Tuesday, July 28, 2009

The Economy: Recovering, Or Ready To Plunge Again?

Alan Blinder's recent editorial in the Wall Street Journal extolled the imminent blast-off for the US economy of Samuelson's accelerator-multiplier effect.

Blinder didn't credit the retired MIT Nobel Economist in his editorial, but he provided the math to explain how housing and autos, having plunged so low, will kick-start the US economy in the next quarter just by being non-negative.

Dick Hoey, whom I knew briefly at EF Hutton many years ago, was saying the same things on CNBC yesterday afternoon.

Then we have a very detailed, persuasive editorial in last Tuesday's Journal, written by Mort Zuckerman. In his piece, the chairman of US News & World Report, and head of Boston Properties, dwells almost exclusively on the under-representative current unemployment rate of 9.5%.

Zuckerman lists 10 separate, but related points, all of which provide evidence that the demand side of the economy, via consumer spending, will almost certainly be much lower in the next few years than most pundits, analysts and economists realize.

Among his points, Zuckerman cites: underemployed, those no longer even looking for work, workers 'employed' but on unpaid leave, part-time workers who were once full-time, shorter work weeks among the employed, a 65% capacity utilization at US factories, and, finally, the longest average length of official unemployment- 24.5 weeks- since this data item has been tracked back in 1948.

For good measure, Zuckerman adds that low consumer confidence and high debt levels have increased the savings rate which will, of course, dampen any subsequent recovery, as the consumer's 'marginal propensity to consume' will be much lower than in recent years. He laments that now, when a truly job-creating, infrastructure-building federal spending bill would help, it's too late. That's because $787B was allocated for what has been, to date, largely increases in Medicare and other state-based transfer payment programs.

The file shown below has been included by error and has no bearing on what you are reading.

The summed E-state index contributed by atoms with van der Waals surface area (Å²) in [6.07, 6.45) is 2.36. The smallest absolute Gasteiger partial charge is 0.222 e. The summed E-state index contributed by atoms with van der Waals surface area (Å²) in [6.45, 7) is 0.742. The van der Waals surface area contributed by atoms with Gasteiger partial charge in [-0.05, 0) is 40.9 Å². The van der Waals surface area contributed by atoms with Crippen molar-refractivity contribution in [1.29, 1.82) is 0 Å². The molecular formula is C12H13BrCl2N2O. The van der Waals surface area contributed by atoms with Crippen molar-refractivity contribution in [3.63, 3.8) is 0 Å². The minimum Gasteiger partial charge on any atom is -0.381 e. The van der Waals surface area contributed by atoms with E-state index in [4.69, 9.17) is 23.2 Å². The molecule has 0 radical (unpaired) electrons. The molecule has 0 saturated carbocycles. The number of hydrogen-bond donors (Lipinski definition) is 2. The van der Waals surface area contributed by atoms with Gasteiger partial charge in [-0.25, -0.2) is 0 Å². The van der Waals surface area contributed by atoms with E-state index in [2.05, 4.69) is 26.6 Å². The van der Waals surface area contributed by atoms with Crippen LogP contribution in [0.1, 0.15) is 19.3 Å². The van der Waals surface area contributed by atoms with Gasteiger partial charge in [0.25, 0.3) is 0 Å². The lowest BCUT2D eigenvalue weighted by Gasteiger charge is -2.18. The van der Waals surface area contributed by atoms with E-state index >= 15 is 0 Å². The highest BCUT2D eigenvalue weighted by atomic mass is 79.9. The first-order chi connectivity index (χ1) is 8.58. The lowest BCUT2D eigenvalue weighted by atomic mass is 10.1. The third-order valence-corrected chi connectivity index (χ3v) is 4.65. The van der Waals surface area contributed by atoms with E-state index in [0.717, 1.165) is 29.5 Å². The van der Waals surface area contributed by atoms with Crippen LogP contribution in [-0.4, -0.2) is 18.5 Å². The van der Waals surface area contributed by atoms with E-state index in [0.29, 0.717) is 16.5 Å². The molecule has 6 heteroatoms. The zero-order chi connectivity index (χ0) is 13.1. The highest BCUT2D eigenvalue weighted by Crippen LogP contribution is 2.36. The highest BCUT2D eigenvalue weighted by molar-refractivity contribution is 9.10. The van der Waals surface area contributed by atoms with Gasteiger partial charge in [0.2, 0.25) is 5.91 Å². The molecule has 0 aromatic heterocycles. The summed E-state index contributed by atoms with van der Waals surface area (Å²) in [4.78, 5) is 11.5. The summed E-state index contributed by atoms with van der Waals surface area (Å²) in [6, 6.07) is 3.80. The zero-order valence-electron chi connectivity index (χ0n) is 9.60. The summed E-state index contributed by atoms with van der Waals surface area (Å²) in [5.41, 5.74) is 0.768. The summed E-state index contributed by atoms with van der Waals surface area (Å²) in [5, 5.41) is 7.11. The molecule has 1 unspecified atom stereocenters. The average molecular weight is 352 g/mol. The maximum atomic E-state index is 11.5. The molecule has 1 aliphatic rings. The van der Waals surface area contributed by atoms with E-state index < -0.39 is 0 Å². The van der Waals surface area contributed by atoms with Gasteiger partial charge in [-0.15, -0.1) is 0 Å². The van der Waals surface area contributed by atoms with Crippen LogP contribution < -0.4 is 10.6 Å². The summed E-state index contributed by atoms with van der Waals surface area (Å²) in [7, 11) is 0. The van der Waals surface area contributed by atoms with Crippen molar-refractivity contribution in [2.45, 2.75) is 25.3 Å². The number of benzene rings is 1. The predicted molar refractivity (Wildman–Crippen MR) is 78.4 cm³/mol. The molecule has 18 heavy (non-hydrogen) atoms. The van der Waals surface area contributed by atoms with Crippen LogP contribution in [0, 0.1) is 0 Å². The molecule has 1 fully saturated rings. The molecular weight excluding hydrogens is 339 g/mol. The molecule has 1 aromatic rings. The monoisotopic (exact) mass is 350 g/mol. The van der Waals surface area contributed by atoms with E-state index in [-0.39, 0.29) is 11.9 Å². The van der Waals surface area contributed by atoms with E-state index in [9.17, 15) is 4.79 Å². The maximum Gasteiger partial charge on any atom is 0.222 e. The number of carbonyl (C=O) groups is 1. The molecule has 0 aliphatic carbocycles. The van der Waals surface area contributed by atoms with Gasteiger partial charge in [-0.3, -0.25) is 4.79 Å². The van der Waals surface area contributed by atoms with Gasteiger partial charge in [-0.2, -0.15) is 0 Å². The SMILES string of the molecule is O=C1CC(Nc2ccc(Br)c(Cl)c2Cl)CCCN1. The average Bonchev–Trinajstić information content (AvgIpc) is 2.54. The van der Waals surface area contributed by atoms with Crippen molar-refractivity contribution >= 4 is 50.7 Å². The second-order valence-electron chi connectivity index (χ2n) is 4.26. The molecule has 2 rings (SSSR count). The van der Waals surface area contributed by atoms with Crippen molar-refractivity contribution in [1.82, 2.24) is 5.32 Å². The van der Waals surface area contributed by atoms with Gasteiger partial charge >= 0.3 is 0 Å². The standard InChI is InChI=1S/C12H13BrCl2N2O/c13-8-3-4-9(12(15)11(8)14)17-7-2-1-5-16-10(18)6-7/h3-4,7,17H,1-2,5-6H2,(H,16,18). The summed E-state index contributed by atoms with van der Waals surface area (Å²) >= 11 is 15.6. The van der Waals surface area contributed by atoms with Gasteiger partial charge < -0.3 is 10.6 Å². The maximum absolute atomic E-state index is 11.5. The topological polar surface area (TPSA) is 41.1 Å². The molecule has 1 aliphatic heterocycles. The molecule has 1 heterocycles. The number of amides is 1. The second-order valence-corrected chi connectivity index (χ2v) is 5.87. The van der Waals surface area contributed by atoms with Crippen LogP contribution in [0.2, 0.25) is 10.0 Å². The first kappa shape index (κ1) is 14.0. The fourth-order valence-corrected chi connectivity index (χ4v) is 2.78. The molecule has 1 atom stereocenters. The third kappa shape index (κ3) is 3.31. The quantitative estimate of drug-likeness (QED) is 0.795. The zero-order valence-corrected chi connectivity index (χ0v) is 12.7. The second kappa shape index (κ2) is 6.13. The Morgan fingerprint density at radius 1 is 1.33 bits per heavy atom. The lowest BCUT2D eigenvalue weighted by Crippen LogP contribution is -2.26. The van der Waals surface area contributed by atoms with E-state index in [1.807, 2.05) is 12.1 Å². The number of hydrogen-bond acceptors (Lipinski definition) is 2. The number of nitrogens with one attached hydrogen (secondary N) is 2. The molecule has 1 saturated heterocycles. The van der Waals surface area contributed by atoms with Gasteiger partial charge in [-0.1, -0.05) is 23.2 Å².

In effect, Zuckerman would conclude that people like Bank of New York's Hoey mistakenly believe that there will be sufficient consumer demand to justify rebuilding inventories, building new cars and houses.

Who's right?

Personally, I'd put my money on Zuckerman. Leaving aside that Dick Hoey was a fixed income manager back in the day, and his BONY/Mellon/Dreyfus bio doesn't exactly laud him as an economic Nobel Laureate, I don't think Hoey is sufficiently observant of the real differences in the effects of the recent recession on the US labor force from those of recessions prior to 1992.

That so-called 'jobless recovery' may well have marked a turning point for the US economy which has not yet been captured in various models and adequately observed by pundits-cum-economists like Hoey. Or even Alan Blinder.

Prior to the 1991-92 recession and recovery, you are looking back to 1982-83, the early Reagan years, now very nearly thirty years ago. For perspective, was the 1960 economy different from that of 1930? Very much so. And the 1980 economy was so radically different from that of 1950, thanks to electronics and technological advances in communications as to make forecasting the former with models of the latter seem laughable.

I suspect that's what is happening now. Those analysts and economists harking back to the early 1980s and using conventional models with estimates of consumer spending and labor growth have missed some important transformations in the US economy of 2009.

I don't think Zuckerman is one of them.

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